Feeling vulnerable to metal theft at its 10 recycling centers, the city has created signs to remind people it’s actually illegal to scavenge or pilfer from a receptacle on city property, using aluminum cans and coupons as examples of items that must stay in the bins. Starting about a month ago, two such signs have been rotated among the city’s recycling centers, including the seven “supercenters” staffed by attendants from Goodwill from 9 a.m. to 5 p.m. daily.
“There’s been a lot of news lately of people taking copper and turning it in to be sold, and we just want to make sure no one’s getting in the bins and taking out the aluminum cans,” says Knoxville’s Solid Waste Project Manager John Homa. “We did have calls from one or two folks who spotted people in trucks carrying off bags of cans, but mostly we just thought this would be a good idea.”
While the signs may seem like a petty application of an almost never enforced city ordinance that bans digging into or rifling any solid waste container, Homa says they’re intended to help protect a revenue stream. “We contract with Waste Connections to collect and take recycled material to Advance Polymer Recycling, which pays the city for the aluminum,” says Homa. “The money from the sale of that material offsets the cost of hauling all the recyclables, and pays the contract for the Goodwill workers.”
Since the “disturbing containers” ordinance does not specify a penalty, any person caught violating its provisions would be punished under “general penalty” guidelines—guilty of a misdemeanor, with a fine not to exceed $50, and/or imprisonment not to exceed 30 days, or both, plus court costs, for each separate offense, according to Jim Johnson, an attorney with the city law department.
Making people aware of the ordinance may deter metal theft, but it should also discourage injuries from the bins or their contents and encourage people to recycle papers freely, says Homa. “We don’t want people coming to drop stuff off, seeing someone reach in a bin, and perceiving that as potential identity theft.”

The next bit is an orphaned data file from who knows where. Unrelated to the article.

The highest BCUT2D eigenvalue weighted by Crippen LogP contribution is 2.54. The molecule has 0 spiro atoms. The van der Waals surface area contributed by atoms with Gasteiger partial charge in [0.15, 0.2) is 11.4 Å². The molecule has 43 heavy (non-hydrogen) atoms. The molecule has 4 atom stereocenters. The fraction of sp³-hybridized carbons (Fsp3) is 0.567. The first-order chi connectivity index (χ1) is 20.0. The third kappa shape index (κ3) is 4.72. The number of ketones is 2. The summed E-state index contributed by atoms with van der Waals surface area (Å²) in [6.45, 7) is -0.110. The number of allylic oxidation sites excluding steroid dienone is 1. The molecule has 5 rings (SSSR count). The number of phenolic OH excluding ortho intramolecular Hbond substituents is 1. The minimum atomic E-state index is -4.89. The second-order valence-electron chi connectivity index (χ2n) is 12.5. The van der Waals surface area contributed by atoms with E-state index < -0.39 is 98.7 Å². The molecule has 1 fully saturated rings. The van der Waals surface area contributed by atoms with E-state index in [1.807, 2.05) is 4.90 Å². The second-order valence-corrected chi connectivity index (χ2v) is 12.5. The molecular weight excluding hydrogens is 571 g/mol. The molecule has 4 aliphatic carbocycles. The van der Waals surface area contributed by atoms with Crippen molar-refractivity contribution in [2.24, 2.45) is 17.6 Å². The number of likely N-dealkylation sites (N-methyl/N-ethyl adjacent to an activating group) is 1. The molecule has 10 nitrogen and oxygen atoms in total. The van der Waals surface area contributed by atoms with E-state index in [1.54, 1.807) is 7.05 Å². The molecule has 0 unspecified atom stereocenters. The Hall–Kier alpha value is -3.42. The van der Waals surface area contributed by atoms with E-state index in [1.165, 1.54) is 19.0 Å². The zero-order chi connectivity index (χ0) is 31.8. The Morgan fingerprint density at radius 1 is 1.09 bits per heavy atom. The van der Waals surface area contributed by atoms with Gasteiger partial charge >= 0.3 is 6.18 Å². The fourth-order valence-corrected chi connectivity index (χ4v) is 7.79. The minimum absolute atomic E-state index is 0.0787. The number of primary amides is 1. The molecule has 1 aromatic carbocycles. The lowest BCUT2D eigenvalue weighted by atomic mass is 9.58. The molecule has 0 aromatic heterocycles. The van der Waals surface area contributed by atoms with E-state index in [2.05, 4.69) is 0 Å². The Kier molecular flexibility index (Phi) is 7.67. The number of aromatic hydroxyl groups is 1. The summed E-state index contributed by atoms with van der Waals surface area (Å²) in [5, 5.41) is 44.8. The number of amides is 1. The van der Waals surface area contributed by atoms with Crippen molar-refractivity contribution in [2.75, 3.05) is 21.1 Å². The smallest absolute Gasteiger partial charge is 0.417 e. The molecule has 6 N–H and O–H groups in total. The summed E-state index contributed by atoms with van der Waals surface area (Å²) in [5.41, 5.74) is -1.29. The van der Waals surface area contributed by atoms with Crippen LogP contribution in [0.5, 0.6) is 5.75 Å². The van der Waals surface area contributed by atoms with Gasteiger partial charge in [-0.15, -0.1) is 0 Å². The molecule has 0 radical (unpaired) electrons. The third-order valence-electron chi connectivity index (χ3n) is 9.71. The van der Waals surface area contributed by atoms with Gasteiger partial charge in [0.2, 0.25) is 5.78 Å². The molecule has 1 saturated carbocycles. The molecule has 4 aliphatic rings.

The two signs state that recycling areas may be under surveillance, and for the most part that’s true, between the attendants at manned centers and store security at the four centers located on Kroger property. But so far cameras are just a possibility, says Homa. “We do have the option of putting a camera out, especially if one area becomes a problem.”
Another new set of signs, one at each center, heralds the city’s rejuvenated battery recycling effort and tells what attendants will collect, including watch and calculator button batteries and Ni-Cad cellphone or walkie-talkie radio batteries.
They don’t deal in lead-acid car batteries, though, and alkaline batteries can be tossed with the household trash. “The EPA has done studies that found the alkaline in those batteries actually helps biodegradation in the landfill,” says Homa.
The centers are open 24 hours a day, seven days a week, but recycled batteries are accepted only while the supercenters are staffed. There are no warning or battery information signs after 5 p.m., either. “When the Goodwill workers sign out, they take in the signs so they don’t get taken and sold for scrap metal,” Homa says.
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